2. Late Change Requests: The milestone of ‘Design freeze’ before development should ideally be the end of story for design changes. But issues crop up during systems integration and prototype builds. Change requests late into development can cause exponential costs. The question then becomes if it should be a half baked product within the cost and time constraints or a delayed and expensive fully functional product. The effect is most prominent in aesthetic components where injection molds may be involved, such as in the case of headlamps.

3. Troubles on Parallel Projects: Procurement teams can also be notorious for temporarily stifling a project because of supplier issues on parallel projects for commonly derived and transferable benefits. This delay may actually be a big chip for negotiation with the supplier to get better deals though it may rub project team members the wrong ways.

4. Dealing with Monopolies: Some of the biggest electronics suppliers can also be monopolies. Dealing with monopolies/long term single sources when they have all the leverage in negotiation is hard, and often strategic decisions may have to be made which wont be quite popular. This is more frequent nowadays in new development projects such as electric, hydrogen or fuel cell applications.

5. Mismatch in Communications: Procurement team often insists that all communications to suppliers, especially regarding any changes to previous understanding of scope has to happen through them. Designers often see this as a bottleneck. Only a separate sourcing or pricing team is usually exempt to this channel. Internal bypassing of communications through to the suppliers can often send mixed signals in priorities and smart suppliers can really take advantage of this situation.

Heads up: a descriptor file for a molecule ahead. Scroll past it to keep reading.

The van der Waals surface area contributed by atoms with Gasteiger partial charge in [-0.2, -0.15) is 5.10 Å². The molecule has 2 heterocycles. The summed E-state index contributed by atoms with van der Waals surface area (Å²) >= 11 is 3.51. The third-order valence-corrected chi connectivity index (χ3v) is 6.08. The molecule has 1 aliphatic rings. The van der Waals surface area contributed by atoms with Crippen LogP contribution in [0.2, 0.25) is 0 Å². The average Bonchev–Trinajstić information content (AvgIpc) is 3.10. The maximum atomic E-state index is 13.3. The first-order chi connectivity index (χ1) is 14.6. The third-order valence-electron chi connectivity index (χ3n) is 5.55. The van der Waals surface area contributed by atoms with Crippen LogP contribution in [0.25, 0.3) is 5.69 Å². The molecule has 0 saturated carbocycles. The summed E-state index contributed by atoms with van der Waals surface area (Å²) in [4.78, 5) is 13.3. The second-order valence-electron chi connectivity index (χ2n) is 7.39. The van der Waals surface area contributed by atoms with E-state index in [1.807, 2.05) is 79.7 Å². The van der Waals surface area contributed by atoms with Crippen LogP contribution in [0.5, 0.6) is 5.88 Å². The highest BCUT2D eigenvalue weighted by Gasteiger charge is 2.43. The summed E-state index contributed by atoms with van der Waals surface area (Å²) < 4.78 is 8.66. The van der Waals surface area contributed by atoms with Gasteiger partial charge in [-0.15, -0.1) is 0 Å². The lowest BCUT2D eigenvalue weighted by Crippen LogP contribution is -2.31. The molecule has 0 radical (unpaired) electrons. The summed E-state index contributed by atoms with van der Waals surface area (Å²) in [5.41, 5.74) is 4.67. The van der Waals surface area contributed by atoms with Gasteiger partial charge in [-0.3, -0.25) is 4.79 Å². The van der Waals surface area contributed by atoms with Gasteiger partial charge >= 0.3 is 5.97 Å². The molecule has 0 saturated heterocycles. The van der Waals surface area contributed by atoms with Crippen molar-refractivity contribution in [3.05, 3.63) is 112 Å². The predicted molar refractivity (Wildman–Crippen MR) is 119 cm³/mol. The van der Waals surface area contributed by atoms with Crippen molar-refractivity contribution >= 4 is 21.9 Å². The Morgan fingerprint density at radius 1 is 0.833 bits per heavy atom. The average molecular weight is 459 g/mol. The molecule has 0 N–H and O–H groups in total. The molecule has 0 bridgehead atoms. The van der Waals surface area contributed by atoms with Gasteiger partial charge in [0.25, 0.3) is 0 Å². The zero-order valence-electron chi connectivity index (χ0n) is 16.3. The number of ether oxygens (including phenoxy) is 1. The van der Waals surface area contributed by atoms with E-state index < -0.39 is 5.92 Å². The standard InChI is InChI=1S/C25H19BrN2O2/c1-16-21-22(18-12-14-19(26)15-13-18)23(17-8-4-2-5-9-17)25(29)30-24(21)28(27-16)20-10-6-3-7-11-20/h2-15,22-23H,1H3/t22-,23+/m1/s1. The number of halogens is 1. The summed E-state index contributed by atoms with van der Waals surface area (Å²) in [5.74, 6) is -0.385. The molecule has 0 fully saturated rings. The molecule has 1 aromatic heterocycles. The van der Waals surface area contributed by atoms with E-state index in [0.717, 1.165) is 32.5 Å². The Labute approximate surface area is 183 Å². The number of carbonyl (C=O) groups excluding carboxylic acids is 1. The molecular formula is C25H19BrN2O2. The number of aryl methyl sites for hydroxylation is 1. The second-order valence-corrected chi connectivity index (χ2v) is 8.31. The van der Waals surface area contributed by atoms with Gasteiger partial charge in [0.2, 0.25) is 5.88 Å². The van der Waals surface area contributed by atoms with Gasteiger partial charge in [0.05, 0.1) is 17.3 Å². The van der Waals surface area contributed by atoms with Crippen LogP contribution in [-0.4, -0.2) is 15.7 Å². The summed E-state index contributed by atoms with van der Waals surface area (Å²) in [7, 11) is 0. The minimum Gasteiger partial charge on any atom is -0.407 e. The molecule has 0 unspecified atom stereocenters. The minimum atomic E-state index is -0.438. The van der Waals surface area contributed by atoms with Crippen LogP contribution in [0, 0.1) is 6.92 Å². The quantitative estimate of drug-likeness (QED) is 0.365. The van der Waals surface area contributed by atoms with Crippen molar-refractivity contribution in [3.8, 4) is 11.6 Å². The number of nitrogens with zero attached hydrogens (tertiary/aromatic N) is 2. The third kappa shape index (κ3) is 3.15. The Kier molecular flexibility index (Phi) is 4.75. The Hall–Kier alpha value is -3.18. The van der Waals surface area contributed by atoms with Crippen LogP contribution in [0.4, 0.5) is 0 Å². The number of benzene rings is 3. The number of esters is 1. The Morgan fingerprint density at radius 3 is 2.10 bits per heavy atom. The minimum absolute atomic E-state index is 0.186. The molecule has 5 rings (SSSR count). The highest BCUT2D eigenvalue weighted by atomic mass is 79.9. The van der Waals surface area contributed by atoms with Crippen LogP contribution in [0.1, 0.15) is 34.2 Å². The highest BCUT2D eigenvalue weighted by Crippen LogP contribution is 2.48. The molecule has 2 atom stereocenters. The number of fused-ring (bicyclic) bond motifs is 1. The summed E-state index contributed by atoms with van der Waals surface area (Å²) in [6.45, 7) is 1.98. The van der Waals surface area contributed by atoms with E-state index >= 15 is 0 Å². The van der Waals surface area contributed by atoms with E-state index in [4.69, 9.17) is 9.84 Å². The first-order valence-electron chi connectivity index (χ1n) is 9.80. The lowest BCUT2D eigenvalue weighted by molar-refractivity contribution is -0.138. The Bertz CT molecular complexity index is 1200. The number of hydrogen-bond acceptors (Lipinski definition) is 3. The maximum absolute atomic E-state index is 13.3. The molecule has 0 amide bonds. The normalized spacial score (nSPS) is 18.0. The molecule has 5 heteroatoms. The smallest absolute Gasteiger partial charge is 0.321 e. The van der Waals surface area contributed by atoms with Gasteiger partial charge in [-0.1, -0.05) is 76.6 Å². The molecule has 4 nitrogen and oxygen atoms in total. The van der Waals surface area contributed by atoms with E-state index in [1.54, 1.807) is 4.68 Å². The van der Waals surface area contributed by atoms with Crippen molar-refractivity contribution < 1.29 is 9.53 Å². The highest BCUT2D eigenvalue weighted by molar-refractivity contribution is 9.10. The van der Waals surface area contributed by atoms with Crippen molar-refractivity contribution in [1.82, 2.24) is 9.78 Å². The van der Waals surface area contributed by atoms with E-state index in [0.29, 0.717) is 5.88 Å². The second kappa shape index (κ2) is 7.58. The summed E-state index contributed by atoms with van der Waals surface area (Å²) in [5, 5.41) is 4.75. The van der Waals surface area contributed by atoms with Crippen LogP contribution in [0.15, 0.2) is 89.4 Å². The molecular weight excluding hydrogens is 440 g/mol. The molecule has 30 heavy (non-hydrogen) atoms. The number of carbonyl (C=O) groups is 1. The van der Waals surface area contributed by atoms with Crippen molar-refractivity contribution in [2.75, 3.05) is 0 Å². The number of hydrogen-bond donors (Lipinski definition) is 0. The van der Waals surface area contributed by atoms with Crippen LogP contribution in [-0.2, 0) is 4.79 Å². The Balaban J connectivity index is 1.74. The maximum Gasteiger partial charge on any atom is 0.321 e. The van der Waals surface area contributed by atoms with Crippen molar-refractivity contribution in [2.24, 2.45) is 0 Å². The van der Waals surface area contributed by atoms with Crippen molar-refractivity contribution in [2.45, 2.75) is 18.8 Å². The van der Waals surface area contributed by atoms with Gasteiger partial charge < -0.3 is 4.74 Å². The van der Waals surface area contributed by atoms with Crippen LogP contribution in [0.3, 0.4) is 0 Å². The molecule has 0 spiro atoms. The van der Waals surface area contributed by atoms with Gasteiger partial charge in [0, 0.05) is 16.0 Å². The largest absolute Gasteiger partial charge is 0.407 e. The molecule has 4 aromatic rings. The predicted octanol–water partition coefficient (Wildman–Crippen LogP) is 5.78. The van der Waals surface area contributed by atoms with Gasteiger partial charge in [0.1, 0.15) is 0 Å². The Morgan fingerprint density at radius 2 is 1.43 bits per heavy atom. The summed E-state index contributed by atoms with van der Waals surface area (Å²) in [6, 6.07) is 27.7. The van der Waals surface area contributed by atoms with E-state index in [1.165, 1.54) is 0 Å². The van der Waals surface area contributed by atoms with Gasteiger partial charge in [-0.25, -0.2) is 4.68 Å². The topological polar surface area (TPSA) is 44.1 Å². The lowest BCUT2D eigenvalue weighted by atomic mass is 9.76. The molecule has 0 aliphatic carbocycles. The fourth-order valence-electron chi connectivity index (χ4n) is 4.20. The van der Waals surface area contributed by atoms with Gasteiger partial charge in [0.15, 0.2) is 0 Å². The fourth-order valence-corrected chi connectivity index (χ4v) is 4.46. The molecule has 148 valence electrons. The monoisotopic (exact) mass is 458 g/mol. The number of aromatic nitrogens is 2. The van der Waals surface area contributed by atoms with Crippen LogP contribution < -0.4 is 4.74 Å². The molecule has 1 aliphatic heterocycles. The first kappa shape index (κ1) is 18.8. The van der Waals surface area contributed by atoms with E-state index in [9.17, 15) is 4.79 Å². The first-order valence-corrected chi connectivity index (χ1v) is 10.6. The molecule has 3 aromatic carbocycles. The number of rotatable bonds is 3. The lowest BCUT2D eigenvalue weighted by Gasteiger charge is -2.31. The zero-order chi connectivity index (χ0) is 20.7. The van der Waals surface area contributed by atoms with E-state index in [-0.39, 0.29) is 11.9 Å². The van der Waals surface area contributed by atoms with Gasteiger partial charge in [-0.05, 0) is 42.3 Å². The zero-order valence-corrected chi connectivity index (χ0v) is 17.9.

6. Supplier Ethics & Management: Suppliers may not often have the same process standards as those that automotive companies have and in such cases it becomes imperative to develop these standards or characteristics in them for longer term benefits. These might not necessarily be an issue when there’s sufficient competition within the targeted markets, but it’s when the supplier panel is limited. A transferable knowledge of supplier manufacturing and management processes, as well as best industry practices can ensure hassle-free development.

7. Delayed Delivery: Regardless of a perfect product conforming to specifications, project delivery can always be delayed due to other reasons such as poor management at suppliers end, internal political conflicts, labor issues, delayed payments, for-ex fluctuations, tier-2/tier-3 level suppliers issues, logistics etc. Yes, a good buyer has to foresee and avoid all the risks involved. But just as unanticipated issues would statistically occur in novel design, the same does occur among suppliers, and some of these are unforeseen risks that could not even be simulated.

When it comes to supplier management, it’s more of an art than science, and most premium companies knows that a good business relationship is required for long term sustenance and growth.

As a design engineer, having an understanding of the challenges that procurement professionals face will make the project team’s job efficient on both sides, allows for better project planning, development processes, risk management, collaborative teamwork and ultimately more efficient project performance.